The Futures Industry Association Principal Traders Group (FIA PTG), an industry association, has called for clarity on how official policy releases are distributed, suggesting the media’s acquisition of information ahead of official publication can lead to unintended outcomes.
The trade body, which counts high-frequency trading (HFT) firms among its members, said in a statement that market-moving data and statements produced by the federal government, and other official agencies, should be released through systems that guarantee equal access to market participants and other entities, including the media.
Citing last week’s Fed announcement to hold off on scaling back the US government’s monthly US$85 billion bond buying programme, the FIA PTG said the process of media agencies acquiring information on an embargoed basis before it’s publicly available can potentially lead to unintended market consequences based on, in part, the location of firms’ servers.
Since March, the Federal Reserve has given accredited media agencies policy statements under embargo, which the FIA PTG said skewed market activity to centres where key media agencies host their servers – namely New York and Chicago.
“We urge each government agency that releases market-moving information data to explain more clearly the mechanics of their release procedures, including the role of media agencies,” the trade body said in a statement. “We believe that greater transparency would improve public confidence in the fairness and integrity of the release processes and help to prevent misunderstandings and confusion.”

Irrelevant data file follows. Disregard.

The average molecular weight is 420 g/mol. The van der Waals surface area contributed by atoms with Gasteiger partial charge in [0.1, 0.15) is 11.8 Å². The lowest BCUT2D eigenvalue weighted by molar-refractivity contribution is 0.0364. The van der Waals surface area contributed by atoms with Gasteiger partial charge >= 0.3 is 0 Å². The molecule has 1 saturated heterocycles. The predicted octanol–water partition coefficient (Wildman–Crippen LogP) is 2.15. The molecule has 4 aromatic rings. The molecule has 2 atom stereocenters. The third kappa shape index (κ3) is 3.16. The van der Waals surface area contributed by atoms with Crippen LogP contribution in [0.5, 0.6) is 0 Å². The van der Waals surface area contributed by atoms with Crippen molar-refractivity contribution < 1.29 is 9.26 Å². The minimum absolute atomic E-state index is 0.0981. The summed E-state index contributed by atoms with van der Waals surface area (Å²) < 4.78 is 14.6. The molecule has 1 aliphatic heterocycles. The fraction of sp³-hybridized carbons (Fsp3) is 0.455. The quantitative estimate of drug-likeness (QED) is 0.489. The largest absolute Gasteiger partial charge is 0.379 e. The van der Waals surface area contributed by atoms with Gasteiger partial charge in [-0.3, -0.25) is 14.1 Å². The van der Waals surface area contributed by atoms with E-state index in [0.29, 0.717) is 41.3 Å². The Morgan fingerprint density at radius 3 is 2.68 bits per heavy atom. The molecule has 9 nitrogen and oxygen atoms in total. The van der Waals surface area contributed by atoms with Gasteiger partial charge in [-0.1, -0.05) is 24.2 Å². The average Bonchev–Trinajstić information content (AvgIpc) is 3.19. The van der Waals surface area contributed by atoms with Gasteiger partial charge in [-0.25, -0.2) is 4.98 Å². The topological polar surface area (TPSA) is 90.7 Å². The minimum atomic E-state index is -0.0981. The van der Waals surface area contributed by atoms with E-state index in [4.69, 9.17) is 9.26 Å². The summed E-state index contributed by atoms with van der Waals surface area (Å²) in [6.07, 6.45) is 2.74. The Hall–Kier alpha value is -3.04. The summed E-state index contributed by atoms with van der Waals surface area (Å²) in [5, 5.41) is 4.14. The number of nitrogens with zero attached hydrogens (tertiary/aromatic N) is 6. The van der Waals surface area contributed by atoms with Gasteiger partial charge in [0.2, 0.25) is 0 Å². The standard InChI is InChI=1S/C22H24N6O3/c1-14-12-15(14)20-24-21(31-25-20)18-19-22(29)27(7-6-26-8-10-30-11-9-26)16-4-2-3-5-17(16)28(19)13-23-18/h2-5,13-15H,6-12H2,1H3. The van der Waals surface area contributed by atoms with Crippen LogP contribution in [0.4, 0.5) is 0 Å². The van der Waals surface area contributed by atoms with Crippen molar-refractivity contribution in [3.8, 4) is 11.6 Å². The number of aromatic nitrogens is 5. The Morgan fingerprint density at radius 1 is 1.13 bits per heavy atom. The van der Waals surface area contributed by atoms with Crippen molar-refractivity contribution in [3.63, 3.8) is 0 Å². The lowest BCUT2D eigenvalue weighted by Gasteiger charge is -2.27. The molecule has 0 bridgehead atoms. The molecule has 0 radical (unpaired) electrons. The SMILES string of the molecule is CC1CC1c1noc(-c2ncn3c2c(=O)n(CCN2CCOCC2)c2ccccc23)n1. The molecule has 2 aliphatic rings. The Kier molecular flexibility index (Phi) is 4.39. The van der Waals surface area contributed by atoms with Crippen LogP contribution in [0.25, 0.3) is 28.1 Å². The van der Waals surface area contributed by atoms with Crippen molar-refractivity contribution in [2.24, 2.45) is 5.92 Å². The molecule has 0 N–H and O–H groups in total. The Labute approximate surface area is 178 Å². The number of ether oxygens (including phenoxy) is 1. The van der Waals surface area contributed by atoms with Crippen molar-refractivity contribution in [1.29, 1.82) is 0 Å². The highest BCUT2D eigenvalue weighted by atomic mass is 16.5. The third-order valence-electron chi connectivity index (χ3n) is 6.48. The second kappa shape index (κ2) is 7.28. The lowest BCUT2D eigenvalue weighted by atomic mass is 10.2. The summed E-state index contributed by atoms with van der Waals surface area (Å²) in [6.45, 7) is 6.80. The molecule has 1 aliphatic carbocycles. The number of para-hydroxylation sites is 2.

The location of media servers would impact trading for HFT entities that base strategies on incremental connectivity and market data speeds. As such, fractions of a second can define the success of a single trade.
The FIA PTG added that non-governmental releases, such as the Michigan Sentiment survey, should also be distributed across the industry in a transparent manner to create a level playing field for investors.
On Friday, New York Attorney General Eric Schneiderman described HFT firms that can access information such as the Michigan Sentiment survey faster than other market participants and subsequently make trading decisions based on that information as “insider trading 2.0”.
Schneiderman’s office is currently investigating several HFT firms and he said the practice of having faster access to certain information created an unfair advantage and was not beneficial for the free flow of capital within the economy.
In July, Schneiderman’s office was successful in stopping Thomson Reuters from giving select clients faster access to results of Michigan survey, which were then used to inform high-speed trading decisions.